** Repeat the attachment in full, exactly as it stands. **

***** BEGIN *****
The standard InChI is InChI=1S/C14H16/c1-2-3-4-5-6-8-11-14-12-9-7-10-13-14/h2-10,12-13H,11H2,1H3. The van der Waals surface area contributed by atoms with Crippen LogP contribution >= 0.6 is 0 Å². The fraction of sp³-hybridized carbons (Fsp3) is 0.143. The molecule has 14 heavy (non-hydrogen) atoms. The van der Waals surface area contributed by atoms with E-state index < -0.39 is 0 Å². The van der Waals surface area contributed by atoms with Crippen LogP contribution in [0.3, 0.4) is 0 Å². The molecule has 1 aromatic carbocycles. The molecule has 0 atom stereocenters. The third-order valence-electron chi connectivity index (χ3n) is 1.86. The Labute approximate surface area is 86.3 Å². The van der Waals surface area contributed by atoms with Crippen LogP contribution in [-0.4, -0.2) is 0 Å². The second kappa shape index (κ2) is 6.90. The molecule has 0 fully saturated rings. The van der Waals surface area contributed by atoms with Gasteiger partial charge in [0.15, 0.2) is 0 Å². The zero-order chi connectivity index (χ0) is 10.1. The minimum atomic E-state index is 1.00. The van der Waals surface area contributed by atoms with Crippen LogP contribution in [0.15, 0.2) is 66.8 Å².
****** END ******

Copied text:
The standard InChI is InChI=1S/C14H16/c1-2-3-4-5-6-8-11-14-12-9-7-10-13-14/h2-10,12-13H,11H2,1H3. The van der Waals surface area contributed by atoms with Crippen LogP contribution >= 0.6 is 0 Å². The fraction of sp³-hybridized carbons (Fsp3) is 0.143. The molecule has 14 heavy (non-hydrogen) atoms. The van der Waals surface area contributed by atoms with E-state index < -0.39 is 0 Å². The van der Waals surface area contributed by atoms with Crippen LogP contribution in [0.3, 0.4) is 0 Å². The molecule has 1 aromatic carbocycles. The molecule has 0 atom stereocenters. The third-order valence-electron chi connectivity index (χ3n) is 1.86. The Labute approximate surface area is 86.3 Å². The van der Waals surface area contributed by atoms with Crippen LogP contribution in [-0.4, -0.2) is 0 Å². The second kappa shape index (κ2) is 6.90. The molecule has 0 fully saturated rings. The van der Waals surface area contributed by atoms with Gasteiger partial charge in [0.15, 0.2) is 0 Å². The zero-order chi connectivity index (χ0) is 10.1. The minimum atomic E-state index is 1.00. The van der Waals surface area contributed by atoms with Crippen LogP contribution in [0.15, 0.2) is 66.8 Å².